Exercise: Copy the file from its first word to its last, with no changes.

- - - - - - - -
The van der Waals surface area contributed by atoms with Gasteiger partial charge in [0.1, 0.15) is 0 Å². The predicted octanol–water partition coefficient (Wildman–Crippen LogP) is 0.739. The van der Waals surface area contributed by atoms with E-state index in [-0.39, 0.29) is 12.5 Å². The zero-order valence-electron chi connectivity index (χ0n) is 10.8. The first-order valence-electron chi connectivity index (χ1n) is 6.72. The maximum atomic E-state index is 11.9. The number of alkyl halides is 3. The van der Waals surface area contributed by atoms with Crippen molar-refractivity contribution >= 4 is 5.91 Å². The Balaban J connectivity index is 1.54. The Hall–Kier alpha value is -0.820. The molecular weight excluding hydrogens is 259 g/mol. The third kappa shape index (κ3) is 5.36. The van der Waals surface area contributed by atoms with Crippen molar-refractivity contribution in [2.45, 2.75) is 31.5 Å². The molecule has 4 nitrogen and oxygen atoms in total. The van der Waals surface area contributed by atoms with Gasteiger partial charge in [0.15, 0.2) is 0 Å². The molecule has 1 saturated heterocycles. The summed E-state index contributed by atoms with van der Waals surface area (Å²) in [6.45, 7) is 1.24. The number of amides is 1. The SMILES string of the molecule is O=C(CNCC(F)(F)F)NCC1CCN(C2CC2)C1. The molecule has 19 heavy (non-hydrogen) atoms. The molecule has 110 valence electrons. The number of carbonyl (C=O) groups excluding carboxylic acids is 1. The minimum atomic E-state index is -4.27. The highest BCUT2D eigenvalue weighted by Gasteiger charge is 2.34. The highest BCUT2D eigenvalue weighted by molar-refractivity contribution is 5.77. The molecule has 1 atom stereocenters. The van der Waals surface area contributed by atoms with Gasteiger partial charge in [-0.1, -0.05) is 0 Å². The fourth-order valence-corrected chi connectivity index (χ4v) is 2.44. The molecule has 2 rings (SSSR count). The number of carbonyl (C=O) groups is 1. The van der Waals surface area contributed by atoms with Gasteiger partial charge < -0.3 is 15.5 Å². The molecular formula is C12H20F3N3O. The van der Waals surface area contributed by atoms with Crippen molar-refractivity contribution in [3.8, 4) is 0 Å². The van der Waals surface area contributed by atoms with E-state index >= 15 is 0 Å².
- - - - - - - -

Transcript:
The van der Waals surface area contributed by atoms with Gasteiger partial charge in [0.1, 0.15) is 0 Å². The predicted octanol–water partition coefficient (Wildman–Crippen LogP) is 0.739. The van der Waals surface area contributed by atoms with E-state index in [-0.39, 0.29) is 12.5 Å². The zero-order valence-electron chi connectivity index (χ0n) is 10.8. The first-order valence-electron chi connectivity index (χ1n) is 6.72. The maximum atomic E-state index is 11.9. The number of alkyl halides is 3. The van der Waals surface area contributed by atoms with Crippen molar-refractivity contribution >= 4 is 5.91 Å². The Balaban J connectivity index is 1.54. The Hall–Kier alpha value is -0.820. The molecular weight excluding hydrogens is 259 g/mol. The third kappa shape index (κ3) is 5.36. The van der Waals surface area contributed by atoms with Crippen molar-refractivity contribution in [2.45, 2.75) is 31.5 Å². The molecule has 4 nitrogen and oxygen atoms in total. The van der Waals surface area contributed by atoms with Gasteiger partial charge in [0.15, 0.2) is 0 Å². The molecule has 1 saturated heterocycles. The summed E-state index contributed by atoms with van der Waals surface area (Å²) in [6.45, 7) is 1.24. The number of amides is 1. The SMILES string of the molecule is O=C(CNCC(F)(F)F)NCC1CCN(C2CC2)C1. The molecule has 19 heavy (non-hydrogen) atoms. The molecule has 110 valence electrons. The number of carbonyl (C=O) groups excluding carboxylic acids is 1. The minimum atomic E-state index is -4.27. The highest BCUT2D eigenvalue weighted by Gasteiger charge is 2.34. The highest BCUT2D eigenvalue weighted by molar-refractivity contribution is 5.77. The molecule has 1 atom stereocenters. The van der Waals surface area contributed by atoms with Gasteiger partial charge in [-0.1, -0.05) is 0 Å². The fourth-order valence-corrected chi connectivity index (χ4v) is 2.44. The molecule has 2 rings (SSSR count). The number of carbonyl (C=O) groups is 1. The van der Waals surface area contributed by atoms with Gasteiger partial charge < -0.3 is 15.5 Å². The molecular formula is C12H20F3N3O. The van der Waals surface area contributed by atoms with Crippen molar-refractivity contribution in [3.8, 4) is 0 Å². The van der Waals surface area contributed by atoms with E-state index >= 15 is 0 Å².